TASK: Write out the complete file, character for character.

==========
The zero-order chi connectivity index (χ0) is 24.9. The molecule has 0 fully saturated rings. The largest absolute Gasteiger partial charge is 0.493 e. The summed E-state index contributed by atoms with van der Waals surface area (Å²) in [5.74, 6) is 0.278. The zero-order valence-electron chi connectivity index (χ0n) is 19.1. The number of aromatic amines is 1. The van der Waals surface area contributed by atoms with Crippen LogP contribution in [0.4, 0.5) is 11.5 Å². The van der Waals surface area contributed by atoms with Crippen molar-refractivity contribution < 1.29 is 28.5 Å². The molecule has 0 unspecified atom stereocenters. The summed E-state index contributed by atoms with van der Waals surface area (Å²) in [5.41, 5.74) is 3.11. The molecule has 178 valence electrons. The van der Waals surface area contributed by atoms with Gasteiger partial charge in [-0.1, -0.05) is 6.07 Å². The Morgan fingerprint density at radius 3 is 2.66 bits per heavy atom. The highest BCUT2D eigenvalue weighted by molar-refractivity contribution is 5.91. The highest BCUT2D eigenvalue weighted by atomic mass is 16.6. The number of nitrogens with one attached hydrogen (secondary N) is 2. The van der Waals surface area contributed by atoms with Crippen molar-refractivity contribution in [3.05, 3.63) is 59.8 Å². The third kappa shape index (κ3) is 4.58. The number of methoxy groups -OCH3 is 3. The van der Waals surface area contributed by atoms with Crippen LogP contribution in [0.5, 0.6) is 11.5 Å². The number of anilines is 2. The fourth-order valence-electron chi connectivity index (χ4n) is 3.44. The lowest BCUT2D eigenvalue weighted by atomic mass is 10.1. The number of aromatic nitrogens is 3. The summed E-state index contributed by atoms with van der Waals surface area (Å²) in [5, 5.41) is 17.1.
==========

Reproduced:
The zero-order chi connectivity index (χ0) is 24.9. The molecule has 0 fully saturated rings. The largest absolute Gasteiger partial charge is 0.493 e. The summed E-state index contributed by atoms with van der Waals surface area (Å²) in [5.74, 6) is 0.278. The zero-order valence-electron chi connectivity index (χ0n) is 19.1. The number of aromatic amines is 1. The van der Waals surface area contributed by atoms with Crippen LogP contribution in [0.4, 0.5) is 11.5 Å². The van der Waals surface area contributed by atoms with Crippen molar-refractivity contribution < 1.29 is 28.5 Å². The molecule has 0 unspecified atom stereocenters. The summed E-state index contributed by atoms with van der Waals surface area (Å²) in [5.41, 5.74) is 3.11. The molecule has 178 valence electrons. The van der Waals surface area contributed by atoms with Gasteiger partial charge in [-0.1, -0.05) is 6.07 Å². The Morgan fingerprint density at radius 3 is 2.66 bits per heavy atom. The highest BCUT2D eigenvalue weighted by molar-refractivity contribution is 5.91. The highest BCUT2D eigenvalue weighted by atomic mass is 16.6. The number of nitrogens with one attached hydrogen (secondary N) is 2. The van der Waals surface area contributed by atoms with Crippen molar-refractivity contribution in [3.05, 3.63) is 59.8 Å². The third kappa shape index (κ3) is 4.58. The number of methoxy groups -OCH3 is 3. The van der Waals surface area contributed by atoms with Crippen LogP contribution in [0.5, 0.6) is 11.5 Å². The number of anilines is 2. The fourth-order valence-electron chi connectivity index (χ4n) is 3.44. The lowest BCUT2D eigenvalue weighted by atomic mass is 10.1. The number of aromatic nitrogens is 3. The summed E-state index contributed by atoms with van der Waals surface area (Å²) in [5, 5.41) is 17.1.